Watch this short video to learn about preparing for your Icebreaker. As before, your screen may look different but the steps are the same.
After giving your speech
As they say, the job’s not finished until the paperwork is done! Watch a short video that shows how to complete your project, again different screens, same steps.
You’ll see that buttons are now blue, rather than red – you’ll also see the “tick” that shows you have completed that piece of work. This is shown throughout Pathways and is a great guide. No tick means you have at least one more step to do on that task.
If in doubt.....ASK!
Always remember the meaning of our mission – every Toastmaster is there to help every other Toastmaster. However, sometimes you have to give yourself a little push to start – that is part of the learning process.
Within your club, your Vice President (Education) is the person best able to help – but in practice it doesn’t matter who you ask as long as you ask someone.
Within the District, try an email to the Pathways Help Desk (firstname.lastname@example.org) or join the Pathways Discussion Forum on Facebook.
Not Just About Speaking
Next: The Next Path
Toastmasters includes the phrase “WHERE LEADERS ARE MADE” for a good reason. Very few join to become better leaders. However:
- The education programme, given time, shows you how to enjoy an audience
- People start to listen to you because you communicate ideas more clearly
- People start to follow your ideas
- If they are following you, aren’t you leading them?
In short – by learning to lead yourself, by learning to get your point across, you have been made into a leader. Formal or informal does not matter – your ideas and opinions count for more than they used to.
Ralph Smedley, the founder of Toastmasters, put it well:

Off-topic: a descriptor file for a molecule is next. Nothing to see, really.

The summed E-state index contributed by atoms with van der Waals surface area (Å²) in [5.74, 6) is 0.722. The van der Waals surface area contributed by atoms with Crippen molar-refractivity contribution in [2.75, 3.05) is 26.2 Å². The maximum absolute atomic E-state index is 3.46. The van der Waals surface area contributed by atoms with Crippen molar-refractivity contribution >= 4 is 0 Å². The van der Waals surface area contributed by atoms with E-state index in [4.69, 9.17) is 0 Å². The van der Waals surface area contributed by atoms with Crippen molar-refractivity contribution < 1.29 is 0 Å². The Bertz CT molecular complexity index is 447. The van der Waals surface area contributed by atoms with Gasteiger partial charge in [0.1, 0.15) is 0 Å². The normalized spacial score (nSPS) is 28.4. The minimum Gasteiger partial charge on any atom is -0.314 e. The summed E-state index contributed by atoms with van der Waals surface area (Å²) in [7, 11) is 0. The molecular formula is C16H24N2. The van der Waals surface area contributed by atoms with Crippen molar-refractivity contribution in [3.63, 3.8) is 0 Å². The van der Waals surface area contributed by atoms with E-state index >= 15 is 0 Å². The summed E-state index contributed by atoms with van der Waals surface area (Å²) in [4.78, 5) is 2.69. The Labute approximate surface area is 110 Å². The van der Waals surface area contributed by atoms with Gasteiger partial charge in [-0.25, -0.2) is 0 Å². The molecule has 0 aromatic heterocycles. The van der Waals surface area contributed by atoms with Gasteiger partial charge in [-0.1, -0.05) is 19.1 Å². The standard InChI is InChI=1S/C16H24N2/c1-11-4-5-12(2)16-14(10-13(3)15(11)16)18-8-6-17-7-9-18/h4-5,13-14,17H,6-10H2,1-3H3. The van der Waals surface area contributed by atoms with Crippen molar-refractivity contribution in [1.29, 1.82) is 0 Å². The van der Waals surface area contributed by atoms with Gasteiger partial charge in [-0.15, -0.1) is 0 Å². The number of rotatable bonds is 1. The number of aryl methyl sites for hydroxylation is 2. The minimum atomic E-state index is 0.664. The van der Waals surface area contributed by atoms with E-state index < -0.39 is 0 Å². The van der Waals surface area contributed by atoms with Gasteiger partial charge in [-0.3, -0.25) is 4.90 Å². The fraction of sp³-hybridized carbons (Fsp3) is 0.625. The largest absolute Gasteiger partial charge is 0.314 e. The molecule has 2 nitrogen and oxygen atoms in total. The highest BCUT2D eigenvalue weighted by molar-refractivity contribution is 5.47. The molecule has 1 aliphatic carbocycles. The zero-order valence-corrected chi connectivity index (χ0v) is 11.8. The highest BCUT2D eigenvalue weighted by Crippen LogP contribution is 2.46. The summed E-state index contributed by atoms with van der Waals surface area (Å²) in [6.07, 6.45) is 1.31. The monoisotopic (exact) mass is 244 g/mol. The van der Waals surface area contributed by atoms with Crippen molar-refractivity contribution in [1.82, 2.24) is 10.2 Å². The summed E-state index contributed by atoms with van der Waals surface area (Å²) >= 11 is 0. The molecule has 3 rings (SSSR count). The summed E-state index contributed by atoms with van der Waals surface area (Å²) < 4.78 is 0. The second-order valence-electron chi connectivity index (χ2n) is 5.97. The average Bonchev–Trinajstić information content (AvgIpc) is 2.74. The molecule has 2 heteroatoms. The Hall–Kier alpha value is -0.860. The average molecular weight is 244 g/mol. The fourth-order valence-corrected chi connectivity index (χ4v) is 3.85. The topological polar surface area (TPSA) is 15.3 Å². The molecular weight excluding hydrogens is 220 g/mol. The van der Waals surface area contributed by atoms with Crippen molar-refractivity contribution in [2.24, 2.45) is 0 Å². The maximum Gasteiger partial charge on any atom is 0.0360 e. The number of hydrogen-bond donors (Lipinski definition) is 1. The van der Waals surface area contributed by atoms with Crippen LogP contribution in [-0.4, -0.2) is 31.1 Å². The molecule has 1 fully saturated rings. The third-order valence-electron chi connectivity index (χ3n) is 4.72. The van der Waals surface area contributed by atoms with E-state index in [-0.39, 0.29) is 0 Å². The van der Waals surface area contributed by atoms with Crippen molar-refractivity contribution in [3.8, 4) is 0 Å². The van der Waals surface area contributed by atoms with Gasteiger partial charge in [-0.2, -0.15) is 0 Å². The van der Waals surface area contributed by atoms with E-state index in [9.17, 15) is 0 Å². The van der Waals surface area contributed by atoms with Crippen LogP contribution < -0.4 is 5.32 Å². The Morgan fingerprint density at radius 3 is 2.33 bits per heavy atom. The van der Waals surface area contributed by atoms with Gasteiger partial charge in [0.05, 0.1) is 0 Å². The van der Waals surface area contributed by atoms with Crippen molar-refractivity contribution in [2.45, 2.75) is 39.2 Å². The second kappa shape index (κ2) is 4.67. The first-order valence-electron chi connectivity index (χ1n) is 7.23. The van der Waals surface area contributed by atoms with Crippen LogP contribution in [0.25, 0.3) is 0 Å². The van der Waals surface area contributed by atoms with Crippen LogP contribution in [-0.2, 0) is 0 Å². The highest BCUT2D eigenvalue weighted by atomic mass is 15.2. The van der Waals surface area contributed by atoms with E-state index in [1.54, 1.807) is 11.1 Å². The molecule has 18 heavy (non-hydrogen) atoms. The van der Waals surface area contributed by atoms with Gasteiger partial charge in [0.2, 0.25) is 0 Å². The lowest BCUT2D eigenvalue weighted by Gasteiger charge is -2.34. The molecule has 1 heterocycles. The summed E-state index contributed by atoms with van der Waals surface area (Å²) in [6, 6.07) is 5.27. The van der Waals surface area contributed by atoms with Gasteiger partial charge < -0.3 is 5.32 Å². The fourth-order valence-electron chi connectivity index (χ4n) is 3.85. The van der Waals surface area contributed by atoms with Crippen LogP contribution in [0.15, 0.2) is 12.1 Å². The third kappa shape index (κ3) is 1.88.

“People are more willing to follow a leader who knows where he is going.”
This is why, as you advance along a path, there is increasing emphasis on leadership and teamwork. However, under every project there is always communication, usually a speech to your club about what you learned from that change of emphasis.
The Next Path
Next: Other Activites
As we said, very few join to become better leaders.
With the upper two levels placing more emphasis on leadership, and given you are likely to be in your second year as a Toastmaster, this is a good time to look back at what you have achieved. It is also a good time to look at how you have changed in outlook, confidence and what you want from Toastmasters.
Remember that question you asked yourself? Time to ask it again – because the next path will help you look at not what you are good at, but what you would like to improve. John F Kennedy put it best:
“We choose to go to the Moon in this decade not because it is easy, but because it is hard. That goal will serve to organize and measure the best of our energies and skills“
There is nothing in Toastmasters that everyone will find easy. However, there is also nothing that no-one can do. The question is not whether you can or can’t do something – its whether you want to.
Quite often, members ask if all the projects have to be done in sequence. When Pathways was first available that was the case – but not today. You can do projects in any order. However, you should ask if you get the best learning by doing so. For the first path, you will get your best result by doing projects roughly in order for the first two levels. After that, the choice is yours.
“Everyone knew it was impossible, until a fool who didn’t know came along and did it.” – Albert Einstein
With Toastmasters, you always start by helping yourself. As you progress, you start to help others as well – first your club as an officer, then the organisation in one of the many roles available that contribute to the requirements for Distinguished Toastmaster (DTM).
That’s not the whole story. As long as you’re willing to accept new challenges, you can organise or help with any number of special events or challenges. That’s why the quote about what you can get out of Toastmasters is so true. If you’re having fun, why would you want to leave?
“We learn best in moments of enjoyment” – Ralph Smedley
For more information, including sections on managing Pathways, please visit our Club Officers and Members pages.
If you are enjoying Pathways and would like to encourage others to do the same, please consider joining the Pathways Champions Group. To find out more, visit the Pathways Champions pages.